Friday, May 16, 2014
Upon awakening from my slumber the song "Granny Takes A Trip" by The Purple Gang was running through my head and I pondered the quaintly marketed idea of producing sound recordings that were not only intended to be appreciated while Tripping Out or under the influence of any mind expanding substance(s) but also to aurally reproduce the effect to anyone curious enough in an unaltered state who cared to listen, this of course is still done today but was rife in the later half of the 1960s when the counter culture at large was experimenting Psychedelic alteration.
Also of interest is the fact that while many of these Musicians, Producers, Writers, Engineers and Interns had tried the Lysergic Acid all the way down to a few innocent puffs of *weed* they were not necessarily under the influence while catching this "Vibe" on tape, this of course comes down to minutiae and who remembers or even really cares (aside from the odd Syd Barrett story or three) as everyone was Stoned.
Here are a few Favourites of mine.
Granny Takes A Trip was the name of a boutique (clothes store) in the Kings Road, Chelsea, London in the 60s and inspired the title of this Classic Psych track by The Purple Gang from 1967/8.
Trivial Fact - The Pink Floyd were also recording their debut single "Arnold Layne" in the same studio at the time.
While this is hardly a Psych tune it was the second one that came to mind as my fading Dream fragmented before me as I gained consciousness and most likely due to the fact that it has the most Dreamlike quality both in the lyrics, production and instrumentation put across. The line "Beatles and Bolan's" came to mind and as this was 1973 Marc Bolan's star was just on the wane. The outbreak of "T. Rextasy" in England was only comparable to "Beatlemania" nine years previous so strong words indeed from King Crimson lyricist Pete Sinfield on whose first solo outing this song featured, Vocals shared with Greg Lake who was also hugely successful at the time with Emerson, Lake & Palmer.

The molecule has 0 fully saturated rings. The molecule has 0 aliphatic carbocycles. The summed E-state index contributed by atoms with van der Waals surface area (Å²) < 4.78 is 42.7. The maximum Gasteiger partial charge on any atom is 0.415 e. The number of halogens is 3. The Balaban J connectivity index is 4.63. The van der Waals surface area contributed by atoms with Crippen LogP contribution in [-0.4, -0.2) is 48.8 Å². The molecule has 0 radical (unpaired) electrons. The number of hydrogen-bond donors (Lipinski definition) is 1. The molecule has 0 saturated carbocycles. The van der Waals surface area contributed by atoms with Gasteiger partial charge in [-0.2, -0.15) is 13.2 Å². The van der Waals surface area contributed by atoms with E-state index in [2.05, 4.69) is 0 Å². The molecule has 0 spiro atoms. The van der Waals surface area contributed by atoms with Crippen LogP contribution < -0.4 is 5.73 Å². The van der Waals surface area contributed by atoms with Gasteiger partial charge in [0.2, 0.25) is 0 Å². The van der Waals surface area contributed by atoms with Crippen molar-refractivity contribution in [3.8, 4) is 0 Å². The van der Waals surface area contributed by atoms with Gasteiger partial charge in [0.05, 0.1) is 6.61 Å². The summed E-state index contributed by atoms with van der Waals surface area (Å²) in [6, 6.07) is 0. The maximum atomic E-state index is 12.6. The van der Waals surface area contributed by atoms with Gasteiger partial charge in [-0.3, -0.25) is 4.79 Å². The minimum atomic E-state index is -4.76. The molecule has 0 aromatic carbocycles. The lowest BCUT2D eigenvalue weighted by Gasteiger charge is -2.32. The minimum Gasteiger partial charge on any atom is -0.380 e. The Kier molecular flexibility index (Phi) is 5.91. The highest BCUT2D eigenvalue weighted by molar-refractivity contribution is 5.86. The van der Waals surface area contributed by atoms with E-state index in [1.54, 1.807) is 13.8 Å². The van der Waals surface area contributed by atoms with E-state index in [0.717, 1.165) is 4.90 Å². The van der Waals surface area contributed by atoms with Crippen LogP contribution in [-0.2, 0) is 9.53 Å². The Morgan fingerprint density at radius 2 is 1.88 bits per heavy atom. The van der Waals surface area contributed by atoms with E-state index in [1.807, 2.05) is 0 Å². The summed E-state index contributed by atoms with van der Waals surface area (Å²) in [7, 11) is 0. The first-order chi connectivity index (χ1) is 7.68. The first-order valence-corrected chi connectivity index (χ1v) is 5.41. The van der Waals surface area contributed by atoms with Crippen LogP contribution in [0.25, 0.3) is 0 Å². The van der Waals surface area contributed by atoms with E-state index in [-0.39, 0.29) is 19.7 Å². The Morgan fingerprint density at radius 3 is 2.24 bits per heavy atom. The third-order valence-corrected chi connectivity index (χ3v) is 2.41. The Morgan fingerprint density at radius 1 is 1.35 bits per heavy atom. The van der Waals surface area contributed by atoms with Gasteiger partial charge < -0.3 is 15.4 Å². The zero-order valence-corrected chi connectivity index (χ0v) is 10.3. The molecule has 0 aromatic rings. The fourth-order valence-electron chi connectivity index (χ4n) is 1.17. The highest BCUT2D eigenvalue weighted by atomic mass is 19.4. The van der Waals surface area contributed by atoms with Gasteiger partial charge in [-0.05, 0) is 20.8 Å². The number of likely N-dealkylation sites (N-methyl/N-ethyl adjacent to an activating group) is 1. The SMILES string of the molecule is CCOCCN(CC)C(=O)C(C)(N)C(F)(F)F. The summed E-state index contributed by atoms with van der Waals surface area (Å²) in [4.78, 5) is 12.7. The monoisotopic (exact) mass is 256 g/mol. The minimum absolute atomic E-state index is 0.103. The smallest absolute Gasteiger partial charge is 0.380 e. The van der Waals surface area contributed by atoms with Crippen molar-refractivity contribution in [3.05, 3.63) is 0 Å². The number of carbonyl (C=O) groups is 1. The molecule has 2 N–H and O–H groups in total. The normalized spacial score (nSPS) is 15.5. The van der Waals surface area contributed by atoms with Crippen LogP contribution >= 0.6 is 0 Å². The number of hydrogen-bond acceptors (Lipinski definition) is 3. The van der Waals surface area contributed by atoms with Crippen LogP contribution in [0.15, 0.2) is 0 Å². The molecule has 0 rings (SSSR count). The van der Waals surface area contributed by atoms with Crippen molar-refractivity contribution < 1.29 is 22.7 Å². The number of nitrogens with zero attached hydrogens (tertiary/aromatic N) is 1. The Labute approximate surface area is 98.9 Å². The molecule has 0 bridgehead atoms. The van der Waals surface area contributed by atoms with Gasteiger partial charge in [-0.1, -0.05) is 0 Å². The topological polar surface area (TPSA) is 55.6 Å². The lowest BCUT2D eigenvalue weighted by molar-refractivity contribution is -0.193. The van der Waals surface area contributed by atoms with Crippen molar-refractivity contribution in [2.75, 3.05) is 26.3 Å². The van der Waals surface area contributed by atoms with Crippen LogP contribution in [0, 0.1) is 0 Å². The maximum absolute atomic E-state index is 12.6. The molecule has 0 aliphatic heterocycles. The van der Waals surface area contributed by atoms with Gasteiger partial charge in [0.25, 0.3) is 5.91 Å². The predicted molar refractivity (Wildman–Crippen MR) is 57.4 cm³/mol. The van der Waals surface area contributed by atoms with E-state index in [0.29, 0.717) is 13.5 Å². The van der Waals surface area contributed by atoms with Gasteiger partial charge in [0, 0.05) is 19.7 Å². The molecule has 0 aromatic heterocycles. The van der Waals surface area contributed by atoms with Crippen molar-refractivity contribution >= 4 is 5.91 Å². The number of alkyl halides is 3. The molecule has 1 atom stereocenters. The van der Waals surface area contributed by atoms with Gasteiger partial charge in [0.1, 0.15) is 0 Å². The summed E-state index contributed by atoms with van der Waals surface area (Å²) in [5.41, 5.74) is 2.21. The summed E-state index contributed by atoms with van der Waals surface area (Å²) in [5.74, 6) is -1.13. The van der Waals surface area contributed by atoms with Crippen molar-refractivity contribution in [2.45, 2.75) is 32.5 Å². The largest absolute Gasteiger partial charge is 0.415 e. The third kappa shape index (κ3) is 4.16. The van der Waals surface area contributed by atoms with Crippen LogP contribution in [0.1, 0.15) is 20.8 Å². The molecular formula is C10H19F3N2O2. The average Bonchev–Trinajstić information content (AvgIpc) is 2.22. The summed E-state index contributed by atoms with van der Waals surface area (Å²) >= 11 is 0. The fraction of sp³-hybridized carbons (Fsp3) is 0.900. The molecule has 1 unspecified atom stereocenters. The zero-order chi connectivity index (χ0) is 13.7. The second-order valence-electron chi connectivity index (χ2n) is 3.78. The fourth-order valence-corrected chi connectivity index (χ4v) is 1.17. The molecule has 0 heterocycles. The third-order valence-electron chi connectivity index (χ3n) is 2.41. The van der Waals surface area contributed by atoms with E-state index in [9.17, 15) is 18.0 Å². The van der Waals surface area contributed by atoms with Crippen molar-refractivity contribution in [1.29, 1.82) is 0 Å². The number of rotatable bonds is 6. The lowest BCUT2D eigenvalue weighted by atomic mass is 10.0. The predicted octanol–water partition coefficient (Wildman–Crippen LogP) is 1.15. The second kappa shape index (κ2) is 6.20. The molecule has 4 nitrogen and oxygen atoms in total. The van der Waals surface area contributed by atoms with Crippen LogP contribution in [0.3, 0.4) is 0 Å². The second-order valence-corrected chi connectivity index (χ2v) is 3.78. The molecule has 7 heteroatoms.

The last track that entered my mind before I fully awoke was the Classic "My White Bicycle" by Tomorrow, this comes as no surprise since I have been thinking about the Tomorrow LP for months now meaning to give it a listen, Just a Great record overall. The "White Bicycle" in question according to their Drummer John "Twink" Alder was inspired by an idea put into use at the time in Amsterdam where there would be White Bicycles for free use to the public, you would get where you were going and leave the Bicycle for the next person. Speaking of Twink read on.
Twink (John Alder) is one of the legends of Psych Rock through Osmosis if nothing else. He was the Drummer for Tomorrow, The Pretty Things, The Pink Fairies, Mick Farren, Pinkwind and Stars (featuring Syd Barrett) amongst many others all the while hobnobbing with the legends. "Ten Thousand Words In A Cardboard Box" is to me one of those perfect Psych songs from start to finish and the LP "Think Pink" which this is taken from is truly a watermark. This was previously recorded by another of Twink's bands The Aquarian Age but his solo version actually frightens me.
Simon Dupree & The Big Sound would later morph into the band Gentle Giant but their song "Kites" to me always captured the feel of a brilliant Psychedelic single with its haunting melody, otherworldly instrumentation and calming lyrics which altogether seem to float along just like Well,... a Kite.
This posting was inspired by a Dream wherein I was questioning the inclusion of some of my Psych CDs on display versus other candidates of the genre.